In most situations the phase function, P(n), has no physical or chemical significance and is set to zero. However, for a zero phase function, at t=0 every phase component is equal to one and the frequencies sum coherently so that, at t=0: ##EQU2## An exemplary time domain excitation signal is depicted in FIG. 2. Note that if the amplitude of the signal 20 exceeds the dynamic range of the driver amplifier then the signal will be clipped as shown by the dotted lines 22. This clipping introduces spurious frequency components into the time domain excitation signal which reduces the effectiveness of the SWIFT technique.
A preferred embodiment of the present invention is a method for constructing a phase function for any predetermined Fourier spectral magnitude function that minimizes the dynamic range of the time domain excitation signal in a predicable manner.
The method utilizes two well-known properties of the Fourier transform. The first property, illustrated in FIG. 3, is the uncertainty principle of the Fourier transform which relates the width, Dt, of a time domain wave packet to the bandwidth, Dω, of the frequency domain spectral magnitude function according to the following equation:
DtDω=a Eq. 3
where a is a constant reflecting the criterion for measuring Dt. For example, if Dt is measured at the point where the magnitude of the wave packet has decreased by a factor of 14 from its maximum magnitude then a=8π.
The second property, illustrated in FIG. 4, is the time-shifting theorem where the location of a wave packet in the time domain may be time shifted by utilizing a linear phase function having a slope equal to the magnitude of the desired time shift.
The method of the invention will now be described with reference to FIGS. 5 and 6. In FIG. 5 a generalized Fourier magnitude spectral function defined over the frequency interval ω(I) to ω(N) is depicted. The spectral function has been divided into n segments by a frequency grid frequencies ω(i) where i=0 to n and ω(0)=ω(I) and ω(n)=ω(F). As described above, the time domain wave packets from each segment sum coherently at t=0 to generate a signal of large amplitude. If the wave packets corresponding to each segment could be distributed over a time interval from t=0 to t=T without overlapping then the magnitude of the time domain excitation signal at t=0 would be decreased by about a factor of 1/n.
FIG. 6 schematically depicts such a distributed time domain wave function. The wave function with a zero phase function 60 has a large peak of amplitude A at t=0. The various time shifted wave packets 62 are located at times t(k) which are separated by time intervals Dt(k) of sufficient width to prevent the wave packets from overlapping. The magnitude of a particular t(k) is given by the following formula: ##EQU3## The widths of each Dt(k) is equal to a/(Dω(k)) where Dω(k) is the frequency width of interval corresponding to wave packet k. The requirement that the wave packets not overlap limits the value of n because for larger n the wave packets spread out due to the uncertainty relationship of Eq. 3
As described above, the wave packet for the kth segment of the frequency magnitude spectral function can be placed at t(k) by selecting a phase function having a slope equal to t(k). The phase function for the frequency magnitude spectral function of FIG. 5 is depicted in FIG. 7.
The slope of the phase function for each frequency segment is equal to the time value where the wave packet corresponding to the segment is to be placed. Additionally, the phase function is made continuous by making the magnitudes of the phase function at the grid frequencies equal.
From FIG. 7, the phase function slope of the phase for any frequency in the kth frequency segment of FIG. 3 is: ##EQU4## where ω(k) is equal to the lower limit grid frequency of the kth segment and is also equal to the upper limit grid frequency of the (k-1)th segment Pk is the phase function for the kth segment. Phase function continuity is assured by setting:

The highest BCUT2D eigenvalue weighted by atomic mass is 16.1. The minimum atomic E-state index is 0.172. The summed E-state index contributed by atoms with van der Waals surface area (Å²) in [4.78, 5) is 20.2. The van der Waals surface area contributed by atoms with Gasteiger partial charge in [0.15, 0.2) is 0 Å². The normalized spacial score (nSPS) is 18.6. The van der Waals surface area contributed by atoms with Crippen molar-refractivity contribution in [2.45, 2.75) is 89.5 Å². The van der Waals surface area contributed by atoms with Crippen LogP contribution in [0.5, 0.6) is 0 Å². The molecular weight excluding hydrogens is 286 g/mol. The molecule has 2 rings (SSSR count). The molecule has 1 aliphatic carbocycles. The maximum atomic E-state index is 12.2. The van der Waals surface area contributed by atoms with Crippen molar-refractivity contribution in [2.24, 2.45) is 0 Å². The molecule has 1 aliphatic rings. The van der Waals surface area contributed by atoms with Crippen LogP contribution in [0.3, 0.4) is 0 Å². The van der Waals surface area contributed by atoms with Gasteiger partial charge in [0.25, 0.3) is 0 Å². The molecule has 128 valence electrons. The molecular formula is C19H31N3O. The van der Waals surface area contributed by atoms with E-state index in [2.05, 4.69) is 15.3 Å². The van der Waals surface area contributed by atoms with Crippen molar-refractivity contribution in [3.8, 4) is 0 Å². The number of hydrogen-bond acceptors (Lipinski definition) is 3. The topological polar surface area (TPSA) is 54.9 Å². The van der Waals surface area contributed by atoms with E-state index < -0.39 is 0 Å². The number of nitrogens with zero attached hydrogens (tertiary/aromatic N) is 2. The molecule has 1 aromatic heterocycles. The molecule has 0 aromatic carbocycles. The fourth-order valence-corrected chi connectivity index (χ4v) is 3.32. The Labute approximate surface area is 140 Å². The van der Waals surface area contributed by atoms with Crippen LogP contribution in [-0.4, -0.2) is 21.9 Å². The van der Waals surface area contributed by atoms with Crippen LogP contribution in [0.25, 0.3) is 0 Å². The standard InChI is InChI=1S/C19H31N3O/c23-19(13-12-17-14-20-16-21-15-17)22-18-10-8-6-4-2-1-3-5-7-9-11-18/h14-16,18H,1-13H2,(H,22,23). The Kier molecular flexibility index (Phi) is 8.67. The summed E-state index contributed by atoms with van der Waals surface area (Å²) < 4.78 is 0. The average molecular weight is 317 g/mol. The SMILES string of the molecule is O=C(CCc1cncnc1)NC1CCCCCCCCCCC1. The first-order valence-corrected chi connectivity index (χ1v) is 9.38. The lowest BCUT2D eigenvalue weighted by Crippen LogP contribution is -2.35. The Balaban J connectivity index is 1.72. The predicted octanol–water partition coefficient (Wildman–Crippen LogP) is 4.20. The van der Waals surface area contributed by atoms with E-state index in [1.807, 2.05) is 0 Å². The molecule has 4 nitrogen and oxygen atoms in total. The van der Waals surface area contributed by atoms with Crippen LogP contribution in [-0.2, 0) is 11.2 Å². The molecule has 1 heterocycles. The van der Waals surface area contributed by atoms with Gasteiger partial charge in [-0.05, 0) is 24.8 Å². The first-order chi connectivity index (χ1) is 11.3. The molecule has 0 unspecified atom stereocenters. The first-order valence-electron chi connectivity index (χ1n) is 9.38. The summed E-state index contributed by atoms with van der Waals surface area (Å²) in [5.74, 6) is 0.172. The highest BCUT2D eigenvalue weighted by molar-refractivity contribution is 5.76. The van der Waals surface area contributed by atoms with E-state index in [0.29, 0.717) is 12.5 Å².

Pk-1 (ω(k))=Pk (ω(k)) Eq. 6
With this condition, the phase function for the kth segment is:
Pk (f)=Pk-1 (ω(k))+t(k)(ω-ω(K))Eq. 7
The placement of the grid frequencies is limited by the uncertainty principle of Eq. 3, i.e., if the bandwidth of a particular segment is too small then the wave packet corresponding to the segment will be so wide that it overlaps the wave segments corresponding to other segments.
One approach to selecting the grid frequencies is illustrated in FIG. 8. The magnitude spectrum is divided into n segments of equal area. Note that, for an arbitrary spectrum, the grid frequency intervals are not necessarily equal. However, for a square magnitude spectrum equal area implies that the grid frequency intervals are equal to a constant (Dω). Thus, the domain of the magnitude spectrum, ω(F)-ω(I), is equal to nDω. If the width of each wave packet is Dt=a/Dω and the wave packets cover the time interval t=0 to t=T then T=nDt and:
n=(T(ω(F)-ω(I))/a)1/2 Eq. 8
For a square magnitude spectrum with a 1 MHz bandwidth to be transmitted in a time duration of 2 ms. a dynamic range reduction of approximately a factor of 22 can be achieved.
The general relation describe by Eq. 7 may be applied to the square magnitude spectrum which is the excitation profile most commonly used in FT-ICR experiments. As described above, the square magnitude spectrum from ω(I) to ω(F) can divided with an equally space grid with intervals equal to Dω and the time distance T can be divided into intervals of Dt. Applying Eq. 7 to the upper limit frequency point ω(k+1) of the kth segment gives the following recurrence equation:
P(ω(k+1))=P(ω(k))+kDtDω Eq. 9
and if P(ω(I)) is set to zero then: ##EQU5## Using ω(k)=ω(I)+kDω, nDω=ω(F)-ω(I), nDt=T and dropping the index k, the phase function for the grid points is:
P(ω)=(ω-ω(I))2 T/2(ω(F)-ω(I))Eq. 11.
Although this relation is about the phase function at the grid points, the conclusion can be expanded to all the points on the frequency interval without introducing non-negligible error if the grid becomes sufficiently dense. Note that the phase function does not depend on the number n.
Thus, for a square magnitude spectrum the method of the invention results in quadratic phase modulation which has previously been discovered by trial and error by many investigators to be effective for reducing dynamic range for this type of profile.
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|U.S. Classification||250/282, 250/291, 250/290|
|Jul 14, 1989||AS||Assignment|
Owner name: UNIVERSITY OF THE PACIFIC, 3601 PACIFIC AVE., STOC
Free format text: ASSIGNMENT OF ASSIGNORS INTEREST.;ASSIGNORS:GUAN, SHENHENG;JONES, PATRICK R.;REEL/FRAME:005101/0649
Effective date: 19890712